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5 Ugly Truths about Dog Training

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1. It never ends

You can't train your dog to 'roll over' on command and then wait a year to give him the command again. You must re-enforce his training by using what you've taught him frequently (say, every other day at least).

The commands that protect him from harm, such as 'sit' and 'leave it,' must be reviewed every day. Not for long periods of time, but use the commands at least once a day.

2. No state licenses dog trainers

If I want to call myself a dog trainer, no one can stop me! There are organizations that provide programs and certifications, but it's one thing to test well on the theory of dog training and quite another thing to actually train a dog.

It's not unheard of for people to read one or two dog training books and then hang up their dog-trainer shingle. Always sit through a class without your dog before you enroll him in one.

3. Some people are born trainers, some aren't

Popular Cesar Millan is one of the people who are honest about the fact that he was able to communicate and train dogs even as a child.

Some people are good at this just as some teachers instinctively know how to maintain order in a classroom while others don't.

That's one reason why some dogs do well in classes and then turn back into unruly canines when they go home with their owners.

You may or may not be lucky yourself. If you're looking for a professional dog trainer, this innate quality is worth more than all the theory and certificates in the world. That's another reason why you should sit through a class before you enroll.

4. First time's a charm

If your dog isn't doing better after the first training session, you aren't following what the trainer said or the 'professional' dog trainer doesn't know what s/he is doing.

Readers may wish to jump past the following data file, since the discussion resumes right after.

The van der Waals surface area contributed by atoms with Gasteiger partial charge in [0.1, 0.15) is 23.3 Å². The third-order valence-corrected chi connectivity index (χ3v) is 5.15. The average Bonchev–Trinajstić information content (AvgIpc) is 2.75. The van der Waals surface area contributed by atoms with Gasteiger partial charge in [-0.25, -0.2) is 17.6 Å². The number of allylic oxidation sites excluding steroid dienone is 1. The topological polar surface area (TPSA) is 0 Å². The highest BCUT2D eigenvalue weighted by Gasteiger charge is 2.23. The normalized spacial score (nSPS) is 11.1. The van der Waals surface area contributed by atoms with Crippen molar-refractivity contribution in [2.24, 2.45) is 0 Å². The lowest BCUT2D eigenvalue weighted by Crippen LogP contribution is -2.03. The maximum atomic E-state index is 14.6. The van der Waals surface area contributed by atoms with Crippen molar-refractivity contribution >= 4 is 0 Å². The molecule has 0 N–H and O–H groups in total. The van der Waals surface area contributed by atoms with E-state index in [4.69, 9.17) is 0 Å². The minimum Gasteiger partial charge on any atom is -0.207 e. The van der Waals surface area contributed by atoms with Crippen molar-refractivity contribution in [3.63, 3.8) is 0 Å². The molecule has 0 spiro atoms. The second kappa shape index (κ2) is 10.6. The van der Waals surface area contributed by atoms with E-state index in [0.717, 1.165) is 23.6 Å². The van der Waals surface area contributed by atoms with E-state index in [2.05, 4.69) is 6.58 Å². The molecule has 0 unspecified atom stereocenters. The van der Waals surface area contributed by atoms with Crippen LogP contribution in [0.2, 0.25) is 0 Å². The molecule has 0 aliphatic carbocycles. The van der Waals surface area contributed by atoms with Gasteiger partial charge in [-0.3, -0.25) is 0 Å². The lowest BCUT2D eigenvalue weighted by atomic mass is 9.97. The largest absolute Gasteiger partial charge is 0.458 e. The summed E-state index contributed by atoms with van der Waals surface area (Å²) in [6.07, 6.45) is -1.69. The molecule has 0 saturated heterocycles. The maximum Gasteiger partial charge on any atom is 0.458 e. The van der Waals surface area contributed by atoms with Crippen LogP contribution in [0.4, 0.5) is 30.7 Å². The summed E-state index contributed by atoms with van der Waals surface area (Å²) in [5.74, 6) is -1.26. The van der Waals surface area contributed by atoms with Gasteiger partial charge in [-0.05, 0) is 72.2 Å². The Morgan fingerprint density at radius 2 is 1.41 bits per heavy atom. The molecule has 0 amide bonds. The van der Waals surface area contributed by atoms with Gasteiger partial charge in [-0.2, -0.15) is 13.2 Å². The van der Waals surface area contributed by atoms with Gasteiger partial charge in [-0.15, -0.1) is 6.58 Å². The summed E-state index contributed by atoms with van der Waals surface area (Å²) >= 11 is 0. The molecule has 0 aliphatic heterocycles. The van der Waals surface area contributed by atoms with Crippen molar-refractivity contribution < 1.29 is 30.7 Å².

Dogs should improve after the first session - period. Go to someone else if your dog isn't making progress or all you're getting is the theory of why the dog should be getting better.

If you're doing the training, use a firm voice, remain in control, be consistent and practice for 10-minutes every day.

5. Prevention is worth a pound of cure - in fact, there's rarely a cure

Don't let your dog get out-of-control. For example, make your dog 'sit' before you give him anything, from his food to your attention. Your dog needs to understand he must please you to get any of the good things in life.

It's next to impossible to regain your role as leader of the pack if you lose it. I know that sounds harsh, but if you knew how to maintain control to begin with, you wouldn't have the problem canine now.

Sure, you can hire Cesar Millan and he'll be able to rehabilitate your dog, BUT, then Mr. Millan will move on to the next dog.

Do you have the time, fortitude and patience to continually practice the behavior required to control your dog? Be honest about how much time and commitment you can bring to your problem dog.

If your dog is aggressive or if you've become afraid of your dog, get rid of the dog. Yes, this is harsh but it's based on 30-years of watching real-world dog owners.

Please don't let it come to that. Start training your puppy as soon as he's carried in the door and never stop. Maintain control from day one and you'll never be faced with this horrible choice.

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